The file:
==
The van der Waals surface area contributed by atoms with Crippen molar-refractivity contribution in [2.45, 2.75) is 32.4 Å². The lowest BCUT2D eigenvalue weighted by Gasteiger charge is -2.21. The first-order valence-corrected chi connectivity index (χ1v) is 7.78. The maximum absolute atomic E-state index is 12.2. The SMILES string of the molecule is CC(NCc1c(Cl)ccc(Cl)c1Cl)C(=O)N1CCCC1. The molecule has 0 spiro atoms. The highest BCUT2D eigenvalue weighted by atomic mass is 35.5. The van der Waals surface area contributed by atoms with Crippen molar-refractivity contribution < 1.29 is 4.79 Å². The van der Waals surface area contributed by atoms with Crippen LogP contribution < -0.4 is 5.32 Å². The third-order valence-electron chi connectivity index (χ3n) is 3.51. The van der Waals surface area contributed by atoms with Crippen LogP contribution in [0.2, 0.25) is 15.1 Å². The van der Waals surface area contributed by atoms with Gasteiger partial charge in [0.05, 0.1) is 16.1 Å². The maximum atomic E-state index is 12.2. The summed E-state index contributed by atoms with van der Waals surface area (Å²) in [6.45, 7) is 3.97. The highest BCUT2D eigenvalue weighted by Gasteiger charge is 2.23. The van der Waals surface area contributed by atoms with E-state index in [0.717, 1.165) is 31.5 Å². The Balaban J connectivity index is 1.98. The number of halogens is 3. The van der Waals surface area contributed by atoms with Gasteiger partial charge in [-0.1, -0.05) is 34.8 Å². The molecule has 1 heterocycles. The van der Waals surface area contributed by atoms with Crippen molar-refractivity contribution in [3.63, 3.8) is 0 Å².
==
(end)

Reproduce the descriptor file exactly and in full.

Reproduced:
The van der Waals surface area contributed by atoms with Crippen molar-refractivity contribution in [2.45, 2.75) is 32.4 Å². The lowest BCUT2D eigenvalue weighted by Gasteiger charge is -2.21. The first-order valence-corrected chi connectivity index (χ1v) is 7.78. The maximum absolute atomic E-state index is 12.2. The SMILES string of the molecule is CC(NCc1c(Cl)ccc(Cl)c1Cl)C(=O)N1CCCC1. The molecule has 0 spiro atoms. The highest BCUT2D eigenvalue weighted by atomic mass is 35.5. The van der Waals surface area contributed by atoms with Crippen molar-refractivity contribution < 1.29 is 4.79 Å². The van der Waals surface area contributed by atoms with Crippen LogP contribution < -0.4 is 5.32 Å². The third-order valence-electron chi connectivity index (χ3n) is 3.51. The van der Waals surface area contributed by atoms with Crippen LogP contribution in [0.2, 0.25) is 15.1 Å². The van der Waals surface area contributed by atoms with Gasteiger partial charge in [0.05, 0.1) is 16.1 Å². The maximum atomic E-state index is 12.2. The summed E-state index contributed by atoms with van der Waals surface area (Å²) in [6.45, 7) is 3.97. The highest BCUT2D eigenvalue weighted by Gasteiger charge is 2.23. The van der Waals surface area contributed by atoms with E-state index in [0.717, 1.165) is 31.5 Å². The Balaban J connectivity index is 1.98. The number of halogens is 3. The van der Waals surface area contributed by atoms with Gasteiger partial charge in [-0.1, -0.05) is 34.8 Å². The molecule has 1 heterocycles. The van der Waals surface area contributed by atoms with Crippen molar-refractivity contribution in [3.63, 3.8) is 0 Å².